As a little girl, Brenda Stumpf wanted to be an archaeologist. This impulse worked its way into her art-making in her thematic fascinations, methodical practices, and scavenger hunts through our material culture and civilization’s archive. Rather than excavate, Stumpf crafts her own cryptic artifacts that address us like objects from another time. The artist puts on the bygone mantle of painters and sculptors, invoking a spiritual power beyond visible things.
In Seshat, Stumpf summons the ancient Egyptian goddess of writing and record keeping, architecture and mathematics, astronomy and astrology. Known by the epithet “Mistress of the House of Books,” Seshat maintained the House of Life, a library containing the sacred books, and recorded the achievements and victories of pharaohs. Since the Old Kingdom, scribes were a powerful class in a society in which knowledge and belief were intertwined. The mortal and the eternal, the earthly and the cosmic, became one through potent rituals and hieroglyphics.
The first phase of Stumpf’s process is immersion: she refers to it as “the magic of being plugged in.” In approaching Seshat, the artist became researcher, an undertaking which itself drew her into the realm of books and written ideas. In our age of information, such a pursuit can weave an enveloping matrix as one reference or link connects with or bounces off another. In this atmosphere, Stumpf engaged with the energy of the scribe archetype and “downloaded.” She further reflects, “…and so the tree started growing branches.”
The nine artworks that comprise Seshat have a strange beauty. Assemblages or found-object constructions, they seem at once both organic and metallic, wall slabs or sculptures that grow until they are frozen. Panels incorporate outdated women’s undergarments, slips ripped open with floral elements in relief either growing up into or tumbling out. The resulting form of massing at the ground and tapering to a point is echoed in a free-standing sculpture. Birds’ nests form a fanciful stairway. Tiny hands emerge from another dimension. Crevices beckon with the lure of mystery off-stage or beyond. The implied movements up and down or through layers engender a feeling of stilled life induced by an enchantress’ spell.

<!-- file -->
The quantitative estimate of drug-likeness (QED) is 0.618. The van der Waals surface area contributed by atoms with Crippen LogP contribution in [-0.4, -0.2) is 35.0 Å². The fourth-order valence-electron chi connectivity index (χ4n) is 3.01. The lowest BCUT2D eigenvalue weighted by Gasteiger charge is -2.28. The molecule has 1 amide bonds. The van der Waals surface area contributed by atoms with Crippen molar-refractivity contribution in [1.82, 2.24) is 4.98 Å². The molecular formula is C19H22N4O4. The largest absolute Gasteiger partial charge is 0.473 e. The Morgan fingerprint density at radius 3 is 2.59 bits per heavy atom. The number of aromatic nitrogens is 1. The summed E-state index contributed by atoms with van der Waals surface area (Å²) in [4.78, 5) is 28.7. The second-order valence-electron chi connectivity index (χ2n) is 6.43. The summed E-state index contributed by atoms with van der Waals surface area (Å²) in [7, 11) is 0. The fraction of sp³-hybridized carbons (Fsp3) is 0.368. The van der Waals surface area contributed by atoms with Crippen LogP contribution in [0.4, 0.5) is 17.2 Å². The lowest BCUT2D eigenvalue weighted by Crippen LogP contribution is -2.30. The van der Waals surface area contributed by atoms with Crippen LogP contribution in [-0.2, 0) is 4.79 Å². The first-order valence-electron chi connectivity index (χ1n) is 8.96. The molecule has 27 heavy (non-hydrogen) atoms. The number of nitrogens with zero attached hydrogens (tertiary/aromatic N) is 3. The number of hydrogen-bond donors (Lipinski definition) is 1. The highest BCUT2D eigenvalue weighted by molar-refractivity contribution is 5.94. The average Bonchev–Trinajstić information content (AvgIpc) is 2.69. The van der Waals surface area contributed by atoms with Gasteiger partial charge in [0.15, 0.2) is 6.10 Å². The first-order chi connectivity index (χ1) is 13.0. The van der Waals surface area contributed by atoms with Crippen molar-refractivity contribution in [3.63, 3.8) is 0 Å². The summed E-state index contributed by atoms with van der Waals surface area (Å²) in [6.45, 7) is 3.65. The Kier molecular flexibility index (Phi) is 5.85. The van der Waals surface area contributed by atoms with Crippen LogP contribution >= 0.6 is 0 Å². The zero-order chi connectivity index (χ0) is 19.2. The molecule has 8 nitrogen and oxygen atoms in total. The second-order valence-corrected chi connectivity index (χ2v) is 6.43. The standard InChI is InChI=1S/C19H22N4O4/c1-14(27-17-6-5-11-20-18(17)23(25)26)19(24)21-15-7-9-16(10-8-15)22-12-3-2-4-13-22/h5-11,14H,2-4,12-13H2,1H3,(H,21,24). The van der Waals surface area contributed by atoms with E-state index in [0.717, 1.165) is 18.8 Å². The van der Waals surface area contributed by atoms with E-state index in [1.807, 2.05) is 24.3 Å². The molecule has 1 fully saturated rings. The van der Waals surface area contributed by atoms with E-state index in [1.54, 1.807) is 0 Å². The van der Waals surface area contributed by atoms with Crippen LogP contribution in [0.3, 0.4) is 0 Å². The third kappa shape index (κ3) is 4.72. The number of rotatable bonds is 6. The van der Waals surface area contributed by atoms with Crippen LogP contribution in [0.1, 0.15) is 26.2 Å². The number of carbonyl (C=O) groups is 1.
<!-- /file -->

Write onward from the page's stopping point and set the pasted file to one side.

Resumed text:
Starting with ordinary objects, Stumpf transformed them “beyond what they were.” She collected things that had another life and created arrangements in which they built upon each other. The initial find was a collection of old law-book covers, which became the carefully constructed surface. Plastic foliage, piano parts, and pearls became elements of an intricate visual puzzle; doll hands became enigmatic and rich with associations. All are unified and defamiliarized by a near-monochromatic color palette suggestive of rusted metal, making the artworks appear like relics.
The feeling of metamorphosis in combination with the transmutation of materials references the ancient practice of alchemy — the quest to turn base metals into gold. With various traditions and a deep history, alchemy was determined in medieval times to trace back to ancient Egypt, specifically Hermes Trismegistus and The Emerald Tablet. Some claimed that he was the incarnation of Thoth, the Egyptian god of magic and writing who was conflated with his Greek counterpart, Hermes. Identified alternately as his daughter, sister, or consort, Seshat was displaced by Thoth and her priestesses served him; but the goddess was the primal, female force at the root of alchemy’s distant origins.
Near the Denver stockyards in an old creamery building, Stumpf’s studio served as a chamber for her creative alchemical process. Placing her elements in tidy baskets, Stumpf worked painstakingly and systematically for a year and a half on Seshat. Over time, the investment of concentrated activity created a kind of energy, which itself connected with the scribe archetype. Just as a scribe writes a sacred book as an act of devotion, Stumpf meticulously placed each piece even though it might later be obscured or disguised. Using old law books for her surface made for a kind of palimpsest, a scroll or book that is used over again and new text written on the parchment or vellum. As a young artist in Ohio, Stumpf worked with an iconographer, who painted Byzantine icons, which required a measured working method and a precise application of gold leaf. The sculpture Chrysalis includes one gold-leaf medallion among the rust-colored ones strewn at the base, almost as if the alchemical transmutation worked. All the artworks have a feeling of oxidized iron or lead, which speaks of a profound and reactive change to substances, of the earth, through the fire, touched by air, hastened by water.